Being a micropreneur means most of the time that one needs to be a ton of different things all at once. You might be the business owner, but having no-one to work for you means you have to be everything from a shop keeper to a marketing guru, the window cleaner, the customer service department, the web developer, the wholesale person, the blogger, the cook, the designer and the cashier. To name a few.
It can be daunting. It *is* daunting.
Robert Wall at the Untitled Minimalism writes brilliantly of one way too look at this dauntedness in his latest post of The three little pigs of DIY. Sometimes is pays off and saves time and money, not to mention stress to spend a little on someone who can get the job done better, and with ease.
I'm currently doing Sandra Pawula's course of Living with Ease and a comment in the group this morning made me think about my need to get everything done as best I can (which is not a bad idea at all, if you've only got so many things to do that you're still sane after sorting them all out), get it done myself, and get involved in a million things at once.
We do create our own stresses most of the time. There's obviously stuff that we can't seem to control, like illness or accidents (and even those are debatable), but I believe most of the stress for the average person comes simply from spending the 24 hours that they've been provided with in a day. There's too much on our plates and it's hard to let go of anything. I notice this at the shop all the time. I'm too busy or tired to get everything done that I've thought of doing, and there's more around the corner. So one might be tempted to work harder, be more involved, tire oneself and fall ill eventually.
I didn't want to fall ill. I've seen it happen too many times around me.
Looking back at the year that has just ended I've been able to pinpoint three separate, but connected things that I've learned in the course of the year gone. And I notice, that whenever a stressful day is beginning, I can bring my mind back to those three things, and I remember my place and my worth much better, feel much more at ease.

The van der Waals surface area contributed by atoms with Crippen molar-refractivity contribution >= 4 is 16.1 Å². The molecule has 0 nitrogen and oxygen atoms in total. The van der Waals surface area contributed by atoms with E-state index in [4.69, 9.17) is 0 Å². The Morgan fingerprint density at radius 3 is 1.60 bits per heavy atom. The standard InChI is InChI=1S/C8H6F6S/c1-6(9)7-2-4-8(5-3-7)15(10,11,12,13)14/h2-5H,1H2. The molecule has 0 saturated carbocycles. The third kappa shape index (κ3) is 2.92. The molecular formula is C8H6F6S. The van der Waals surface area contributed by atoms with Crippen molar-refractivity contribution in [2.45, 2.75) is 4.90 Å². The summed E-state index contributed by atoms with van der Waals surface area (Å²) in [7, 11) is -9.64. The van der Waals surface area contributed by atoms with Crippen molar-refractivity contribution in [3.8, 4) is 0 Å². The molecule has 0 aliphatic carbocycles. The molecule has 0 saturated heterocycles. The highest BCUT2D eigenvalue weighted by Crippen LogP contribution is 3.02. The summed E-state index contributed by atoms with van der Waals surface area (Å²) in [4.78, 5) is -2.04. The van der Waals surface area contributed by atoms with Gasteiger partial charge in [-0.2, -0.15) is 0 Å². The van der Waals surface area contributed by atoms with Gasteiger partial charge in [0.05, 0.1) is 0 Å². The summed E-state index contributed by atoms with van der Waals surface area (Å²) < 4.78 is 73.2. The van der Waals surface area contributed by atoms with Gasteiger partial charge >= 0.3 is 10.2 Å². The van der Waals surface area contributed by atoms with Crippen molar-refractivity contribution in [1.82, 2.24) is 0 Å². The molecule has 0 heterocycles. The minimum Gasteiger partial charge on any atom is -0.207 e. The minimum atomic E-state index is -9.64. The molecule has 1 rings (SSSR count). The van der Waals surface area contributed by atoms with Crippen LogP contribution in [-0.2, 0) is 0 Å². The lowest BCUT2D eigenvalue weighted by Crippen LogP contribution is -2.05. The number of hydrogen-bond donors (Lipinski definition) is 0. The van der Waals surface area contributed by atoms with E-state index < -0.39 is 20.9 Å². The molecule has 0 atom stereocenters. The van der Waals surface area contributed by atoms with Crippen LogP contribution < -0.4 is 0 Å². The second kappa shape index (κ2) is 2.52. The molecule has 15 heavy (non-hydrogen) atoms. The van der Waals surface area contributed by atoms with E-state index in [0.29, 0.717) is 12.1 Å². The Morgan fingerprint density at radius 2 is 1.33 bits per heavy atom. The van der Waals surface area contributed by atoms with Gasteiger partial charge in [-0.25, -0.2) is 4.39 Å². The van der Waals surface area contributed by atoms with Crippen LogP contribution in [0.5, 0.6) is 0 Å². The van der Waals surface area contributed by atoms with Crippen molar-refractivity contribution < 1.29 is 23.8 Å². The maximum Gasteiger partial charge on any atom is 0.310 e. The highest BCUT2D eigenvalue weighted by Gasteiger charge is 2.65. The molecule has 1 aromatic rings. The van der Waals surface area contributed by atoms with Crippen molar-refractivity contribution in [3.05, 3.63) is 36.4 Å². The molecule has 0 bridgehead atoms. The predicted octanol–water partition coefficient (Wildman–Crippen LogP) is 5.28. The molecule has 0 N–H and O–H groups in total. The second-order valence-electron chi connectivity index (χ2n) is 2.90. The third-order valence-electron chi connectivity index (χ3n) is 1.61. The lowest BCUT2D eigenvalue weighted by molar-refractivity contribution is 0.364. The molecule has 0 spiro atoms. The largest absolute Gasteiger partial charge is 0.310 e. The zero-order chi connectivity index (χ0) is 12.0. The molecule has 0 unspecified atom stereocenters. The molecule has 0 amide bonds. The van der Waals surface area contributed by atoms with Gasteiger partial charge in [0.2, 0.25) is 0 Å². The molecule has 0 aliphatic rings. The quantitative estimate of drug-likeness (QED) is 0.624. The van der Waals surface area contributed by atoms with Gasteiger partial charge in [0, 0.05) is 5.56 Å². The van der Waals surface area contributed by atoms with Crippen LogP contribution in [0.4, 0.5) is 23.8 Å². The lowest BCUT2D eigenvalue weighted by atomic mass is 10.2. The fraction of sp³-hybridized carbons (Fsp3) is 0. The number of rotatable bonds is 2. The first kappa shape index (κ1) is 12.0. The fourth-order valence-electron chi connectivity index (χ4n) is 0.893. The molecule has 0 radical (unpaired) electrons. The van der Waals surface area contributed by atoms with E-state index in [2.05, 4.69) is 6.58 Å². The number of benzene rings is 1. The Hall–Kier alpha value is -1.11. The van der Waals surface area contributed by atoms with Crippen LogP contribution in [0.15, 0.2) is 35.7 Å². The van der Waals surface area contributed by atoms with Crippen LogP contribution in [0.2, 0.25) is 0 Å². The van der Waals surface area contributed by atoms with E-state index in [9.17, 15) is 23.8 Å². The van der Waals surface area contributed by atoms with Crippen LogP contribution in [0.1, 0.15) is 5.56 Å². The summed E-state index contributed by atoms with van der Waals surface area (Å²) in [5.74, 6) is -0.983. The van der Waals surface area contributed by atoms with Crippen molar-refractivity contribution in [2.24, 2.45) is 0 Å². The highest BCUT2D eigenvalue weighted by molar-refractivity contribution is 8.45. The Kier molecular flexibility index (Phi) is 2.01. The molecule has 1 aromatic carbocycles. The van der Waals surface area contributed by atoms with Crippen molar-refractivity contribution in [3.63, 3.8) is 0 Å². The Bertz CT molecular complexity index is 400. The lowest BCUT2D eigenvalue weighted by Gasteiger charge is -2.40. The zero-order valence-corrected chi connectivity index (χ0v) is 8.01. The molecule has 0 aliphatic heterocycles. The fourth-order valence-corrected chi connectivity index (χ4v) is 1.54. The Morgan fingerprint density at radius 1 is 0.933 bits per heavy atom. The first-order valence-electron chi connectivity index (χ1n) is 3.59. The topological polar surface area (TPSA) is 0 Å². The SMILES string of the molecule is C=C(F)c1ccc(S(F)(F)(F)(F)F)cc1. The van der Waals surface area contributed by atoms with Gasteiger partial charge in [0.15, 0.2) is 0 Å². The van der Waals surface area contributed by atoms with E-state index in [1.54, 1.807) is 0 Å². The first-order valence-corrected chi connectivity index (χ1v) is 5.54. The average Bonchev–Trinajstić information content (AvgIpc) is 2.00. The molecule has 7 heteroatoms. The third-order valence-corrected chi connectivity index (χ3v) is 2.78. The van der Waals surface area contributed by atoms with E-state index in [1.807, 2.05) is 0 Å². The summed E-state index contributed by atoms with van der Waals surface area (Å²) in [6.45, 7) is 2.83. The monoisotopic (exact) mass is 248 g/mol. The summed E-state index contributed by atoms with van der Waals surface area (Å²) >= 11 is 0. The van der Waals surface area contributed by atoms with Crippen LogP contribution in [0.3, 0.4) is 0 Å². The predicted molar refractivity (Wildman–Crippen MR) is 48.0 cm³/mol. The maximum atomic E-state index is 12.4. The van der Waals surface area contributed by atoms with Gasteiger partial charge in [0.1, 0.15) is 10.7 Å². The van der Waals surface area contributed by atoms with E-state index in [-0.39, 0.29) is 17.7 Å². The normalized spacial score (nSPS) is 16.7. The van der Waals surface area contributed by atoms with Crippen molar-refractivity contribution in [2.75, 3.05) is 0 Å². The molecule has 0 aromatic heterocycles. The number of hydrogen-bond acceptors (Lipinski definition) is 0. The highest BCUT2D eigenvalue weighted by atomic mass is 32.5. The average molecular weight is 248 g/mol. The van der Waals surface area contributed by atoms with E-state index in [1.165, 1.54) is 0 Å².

1. I am one person.
One person can only do so many things in a given 24 hour period. I am not a 100 000 people corporation with a work force to solve the world hunger. I am one person, with plenty of energy, but one person's energy. The work load I can safely put solely on myself is therefore not a load that a 100 000 people work place can bear.
2. I am me.
I know a good few things and can learn a whole lot more if and when needed. But I cannot be an expert in every thing in the world (and this is where Robert's post comes in handy), and I should never expect that from myself or beat myself over it.
3. I am not H&M.
I run a wee dance wear shop, and often catch myself from wondering how brilliantly and easily things seem to go at the local H&M. I'm not a fan of their fashion and hardly ever shop there, but they are everywhere, so they're easy to spot and follow. Their cashiers have these great machines to work with, they have cleaners at the shop, there's time to fold the clothes back nicely and then five minutes later go and fold them over again. They have great marketing campaigns and some pretty amazingly quickly changing stock. There's sales and the company is booming. And I forget they are a billion dollar corporation with hundreds of thousands of people - professional people - working for them all around the world. And I am *me*, I am *one person*, and my company speaks of my values and it has a size of it's own. Which is never going to be H&M -size. I would never want my shop to turn into a billion dollar corporation. So my glimmering goal should never be to be H&M. Ever.
Knowing those three little facts makes me think of the 24 hours I have in a day again. *I've* set the standard for working at the shop. I come up with everything there is to do. Therefore I should really be the one who has the responsibility to measure the work load I put upon myself and stick to a load that stays on the healthy side. It might mean I never get a beeping machine at the cashier like they have at H&M. And it might mean my advertisements are never the size of a house. It might mean there's not going to be another brand new set of leotards every two weeks, and the shop will probably never be open 24-7. But it doesn't make me eligible for beating myself up, or overworking so I'll fall ill. There's got to be a standard for myself - a work load I can bear.
How will your next 24 hours look like?
Are you struggling with things you know nothing about and don't really want to know anything about? Is there something you can delegate to a professional - or someone you can ask for help? And is there enough space in your next 24 hours for *you*?